One a tree stump is dead, you can wait for it to decay or grind it down to soil level.

Stump-killing Products

by Renee Miller

You can remove tree stumps by digging the stump out or grinding it down, but these are labor-intensive tasks and may not kill the stump’s roots, which may then re-sprout. Stump-killing products contain herbicides that kill the stump’s roots and prevent regrowth. Although these products do not remove the stump, they are useful on stumps that are too close to structures, fences or other landscape features for mechanical removal.

Active Ingredients

Many of the stump-killing products available to homeowners are ready to use and can be applied directly to the stump without mixing or dilution. Some require dilution with water before application, but the rates vary from one product to the next. Common active ingredients include 2, 4-D, dicamba, glyphosate, imazapyr, picloram, and triclopyr. However, herbicides that contain 2, 4-D, dicamba, imazapyr or picloram as the active ingredient are non-selective herbicides that may harm nearby vegetation. Products that contain picloram are usually only available to professionals because of its potential to contaminate groundwater. Products containing triclopyr or glyphosate as the active ingredients are typically the safest and most effective herbicides available to homeowners.


Cut the stump as close to the grounds as possible and make sure the surface is level to prevent the herbicide from running off. On large stumps, herbicides should be applied inside the bark, where the living tissue is located. This will carry the herbicide’s active ingredient to the roots. In general, fall applications of glyphosate or triclopyr herbicides are most effective because the tree stumps are moving carbohydrates and proteins to their root systems at this time and will carry the herbicide as well. Both triclopyr and glyphosate must be applied to freshly cut surfaces. Drill two or three 1/2-inch deep holes into the bark of the stump to serve as reservoirs for the herbicide. Apply a ready-to-use herbicide containing triclopyr or glyphosate to these holes with a paint brush or a rag to avoid spray drift to surrounding vegetation. Repeat applications may be required if suckers or sprouts appear after application.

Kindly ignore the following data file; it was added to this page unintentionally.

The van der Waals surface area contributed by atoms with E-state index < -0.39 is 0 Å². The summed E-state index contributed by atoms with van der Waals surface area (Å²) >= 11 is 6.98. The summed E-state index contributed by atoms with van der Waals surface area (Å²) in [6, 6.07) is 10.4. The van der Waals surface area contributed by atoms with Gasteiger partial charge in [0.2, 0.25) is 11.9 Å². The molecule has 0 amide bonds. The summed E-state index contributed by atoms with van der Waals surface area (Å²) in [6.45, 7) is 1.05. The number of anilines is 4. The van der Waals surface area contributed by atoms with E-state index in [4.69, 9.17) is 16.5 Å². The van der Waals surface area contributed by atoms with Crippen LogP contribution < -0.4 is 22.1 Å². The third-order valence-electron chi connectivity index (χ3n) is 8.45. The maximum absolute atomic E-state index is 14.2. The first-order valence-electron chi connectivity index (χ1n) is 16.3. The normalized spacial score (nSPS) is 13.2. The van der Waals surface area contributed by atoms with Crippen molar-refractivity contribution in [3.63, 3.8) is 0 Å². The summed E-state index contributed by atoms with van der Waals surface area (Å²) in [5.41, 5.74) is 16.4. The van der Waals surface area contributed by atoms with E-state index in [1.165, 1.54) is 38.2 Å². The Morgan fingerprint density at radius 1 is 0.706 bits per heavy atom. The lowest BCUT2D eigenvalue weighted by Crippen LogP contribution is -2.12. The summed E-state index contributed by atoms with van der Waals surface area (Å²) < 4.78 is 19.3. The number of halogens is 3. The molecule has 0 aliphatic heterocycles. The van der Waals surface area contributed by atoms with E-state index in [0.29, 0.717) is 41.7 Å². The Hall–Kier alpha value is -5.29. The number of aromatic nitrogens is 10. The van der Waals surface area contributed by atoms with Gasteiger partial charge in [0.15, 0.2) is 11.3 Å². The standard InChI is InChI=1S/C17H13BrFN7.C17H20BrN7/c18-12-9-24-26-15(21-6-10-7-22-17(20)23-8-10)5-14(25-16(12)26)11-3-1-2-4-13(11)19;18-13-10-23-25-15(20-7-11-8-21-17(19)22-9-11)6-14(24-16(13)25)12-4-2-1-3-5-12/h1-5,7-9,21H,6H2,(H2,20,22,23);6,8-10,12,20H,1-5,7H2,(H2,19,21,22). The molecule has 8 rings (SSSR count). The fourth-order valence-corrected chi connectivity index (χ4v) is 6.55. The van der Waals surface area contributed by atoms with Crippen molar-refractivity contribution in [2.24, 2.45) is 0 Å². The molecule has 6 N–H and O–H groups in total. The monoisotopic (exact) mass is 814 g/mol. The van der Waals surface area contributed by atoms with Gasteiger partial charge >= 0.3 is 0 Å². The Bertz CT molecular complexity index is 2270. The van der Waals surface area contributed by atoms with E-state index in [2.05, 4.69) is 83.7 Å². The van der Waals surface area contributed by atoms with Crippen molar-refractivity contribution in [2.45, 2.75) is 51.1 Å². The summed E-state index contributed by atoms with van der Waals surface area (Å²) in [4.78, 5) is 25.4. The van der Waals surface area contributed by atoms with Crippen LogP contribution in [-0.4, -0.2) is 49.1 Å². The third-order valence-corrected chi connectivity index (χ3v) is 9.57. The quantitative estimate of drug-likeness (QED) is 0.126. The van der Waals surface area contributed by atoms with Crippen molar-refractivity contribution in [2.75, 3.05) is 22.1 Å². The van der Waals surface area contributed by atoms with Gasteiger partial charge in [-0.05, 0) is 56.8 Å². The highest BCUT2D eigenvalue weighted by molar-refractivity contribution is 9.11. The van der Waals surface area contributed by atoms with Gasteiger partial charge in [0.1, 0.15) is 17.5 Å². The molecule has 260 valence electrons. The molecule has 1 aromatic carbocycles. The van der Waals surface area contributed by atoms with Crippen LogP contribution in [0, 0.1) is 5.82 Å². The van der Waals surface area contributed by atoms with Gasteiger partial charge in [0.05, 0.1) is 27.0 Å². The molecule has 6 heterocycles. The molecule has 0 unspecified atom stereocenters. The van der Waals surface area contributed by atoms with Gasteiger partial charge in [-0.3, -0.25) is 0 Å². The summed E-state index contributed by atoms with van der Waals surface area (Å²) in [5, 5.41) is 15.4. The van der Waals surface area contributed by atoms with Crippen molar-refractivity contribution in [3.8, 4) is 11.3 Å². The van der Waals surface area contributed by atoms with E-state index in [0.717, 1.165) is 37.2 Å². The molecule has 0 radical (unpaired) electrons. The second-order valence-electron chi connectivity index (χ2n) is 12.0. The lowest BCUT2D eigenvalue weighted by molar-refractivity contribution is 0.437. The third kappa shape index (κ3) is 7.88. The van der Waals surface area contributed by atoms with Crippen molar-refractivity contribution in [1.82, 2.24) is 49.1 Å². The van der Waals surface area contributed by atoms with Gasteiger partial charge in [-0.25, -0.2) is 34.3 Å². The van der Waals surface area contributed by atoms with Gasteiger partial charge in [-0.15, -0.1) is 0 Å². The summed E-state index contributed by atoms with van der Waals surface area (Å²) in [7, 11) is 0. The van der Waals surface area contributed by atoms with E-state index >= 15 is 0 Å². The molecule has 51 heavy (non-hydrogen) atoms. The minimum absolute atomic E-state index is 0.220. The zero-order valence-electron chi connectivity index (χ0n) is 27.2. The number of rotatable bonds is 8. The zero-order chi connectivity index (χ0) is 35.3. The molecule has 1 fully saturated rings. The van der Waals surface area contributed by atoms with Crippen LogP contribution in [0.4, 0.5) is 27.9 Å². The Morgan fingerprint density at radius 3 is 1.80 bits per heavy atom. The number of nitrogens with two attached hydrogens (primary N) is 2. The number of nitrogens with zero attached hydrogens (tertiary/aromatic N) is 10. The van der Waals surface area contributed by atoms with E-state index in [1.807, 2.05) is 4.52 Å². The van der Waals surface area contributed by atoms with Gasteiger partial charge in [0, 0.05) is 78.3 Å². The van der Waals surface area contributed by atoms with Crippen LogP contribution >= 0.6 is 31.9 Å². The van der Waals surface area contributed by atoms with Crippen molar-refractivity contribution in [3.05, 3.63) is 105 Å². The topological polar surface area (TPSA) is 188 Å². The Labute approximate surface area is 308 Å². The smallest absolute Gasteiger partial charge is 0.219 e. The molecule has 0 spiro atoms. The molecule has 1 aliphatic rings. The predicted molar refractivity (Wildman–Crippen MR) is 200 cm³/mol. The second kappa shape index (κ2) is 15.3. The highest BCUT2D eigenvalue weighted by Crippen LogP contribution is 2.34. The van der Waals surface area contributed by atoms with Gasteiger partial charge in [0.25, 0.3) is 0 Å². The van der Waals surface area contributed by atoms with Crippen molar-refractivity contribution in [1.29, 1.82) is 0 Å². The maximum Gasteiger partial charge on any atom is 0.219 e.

When using any stump-killing product, always wear a long-sleeve shirt, long pants, closed toe shoes, and nitrile or latex gloves. Wear safety glasses and any other protective equipment recommended on the product label. Read the product label instructions to determine first aid instructions and storage and disposal requirements. The label will also list hazards that make the product unsuitable in certain situations. Always read and follow the label instructions to ensure the product is intended for cut-stump application.

Dealing with Dead Stumps

It can take several years for a dead tree stump to decompose, but you can speed up the decomposition process using a rotting agent, such as potassium nitrate. Other stump-removal products may contain alkalis or sulfating agents that break down lignin, or enzymes that weaken the plant’s cell walls. General nitrogen fertilizers can also accelerate decay of wood stumps. Stump decay accelerator products are typically available in granular form. Drill several holes into the dead stump and pour the accelerator into the holes. Fill with water and leave the product to work. The stump will still take several months to decompose. A faster stump removal option is to rent a stump grinder to grind the stump down to soil level or hire a professional to remove the dead stump.

About the Author

Renee Miller began writing professionally in 2008, contributing to websites and the "Community Press" newspaper. She is co-founder of On Fiction Writing, a website for writers. Miller holds a diploma in social services from Clarke College in Belleville, Ontario.

Photo Credits

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